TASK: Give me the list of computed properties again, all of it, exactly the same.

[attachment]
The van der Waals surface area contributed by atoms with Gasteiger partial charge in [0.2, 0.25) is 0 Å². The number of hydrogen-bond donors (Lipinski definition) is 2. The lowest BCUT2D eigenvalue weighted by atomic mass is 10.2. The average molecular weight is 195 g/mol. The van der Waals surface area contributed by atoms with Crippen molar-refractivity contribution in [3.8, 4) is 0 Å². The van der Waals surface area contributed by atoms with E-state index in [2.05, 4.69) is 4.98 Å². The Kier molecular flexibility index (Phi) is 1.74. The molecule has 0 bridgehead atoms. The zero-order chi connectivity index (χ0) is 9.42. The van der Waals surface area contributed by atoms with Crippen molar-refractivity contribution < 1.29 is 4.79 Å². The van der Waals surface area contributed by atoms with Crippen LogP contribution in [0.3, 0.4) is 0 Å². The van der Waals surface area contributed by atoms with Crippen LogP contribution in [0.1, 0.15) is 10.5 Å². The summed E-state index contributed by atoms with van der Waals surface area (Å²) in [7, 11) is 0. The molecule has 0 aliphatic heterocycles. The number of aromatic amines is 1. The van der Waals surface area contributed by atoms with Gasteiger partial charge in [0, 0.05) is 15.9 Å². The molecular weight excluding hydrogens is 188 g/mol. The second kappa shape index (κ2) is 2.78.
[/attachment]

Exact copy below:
The van der Waals surface area contributed by atoms with Gasteiger partial charge in [0.2, 0.25) is 0 Å². The number of hydrogen-bond donors (Lipinski definition) is 2. The lowest BCUT2D eigenvalue weighted by atomic mass is 10.2. The average molecular weight is 195 g/mol. The van der Waals surface area contributed by atoms with Crippen molar-refractivity contribution in [3.8, 4) is 0 Å². The van der Waals surface area contributed by atoms with E-state index in [2.05, 4.69) is 4.98 Å². The Kier molecular flexibility index (Phi) is 1.74. The molecule has 0 bridgehead atoms. The zero-order chi connectivity index (χ0) is 9.42. The van der Waals surface area contributed by atoms with Crippen molar-refractivity contribution < 1.29 is 4.79 Å². The van der Waals surface area contributed by atoms with Crippen LogP contribution in [0.3, 0.4) is 0 Å². The van der Waals surface area contributed by atoms with Crippen LogP contribution in [0.1, 0.15) is 10.5 Å². The summed E-state index contributed by atoms with van der Waals surface area (Å²) in [7, 11) is 0. The molecule has 0 aliphatic heterocycles. The number of aromatic amines is 1. The van der Waals surface area contributed by atoms with Gasteiger partial charge in [0, 0.05) is 15.9 Å². The molecular weight excluding hydrogens is 188 g/mol. The second kappa shape index (κ2) is 2.78.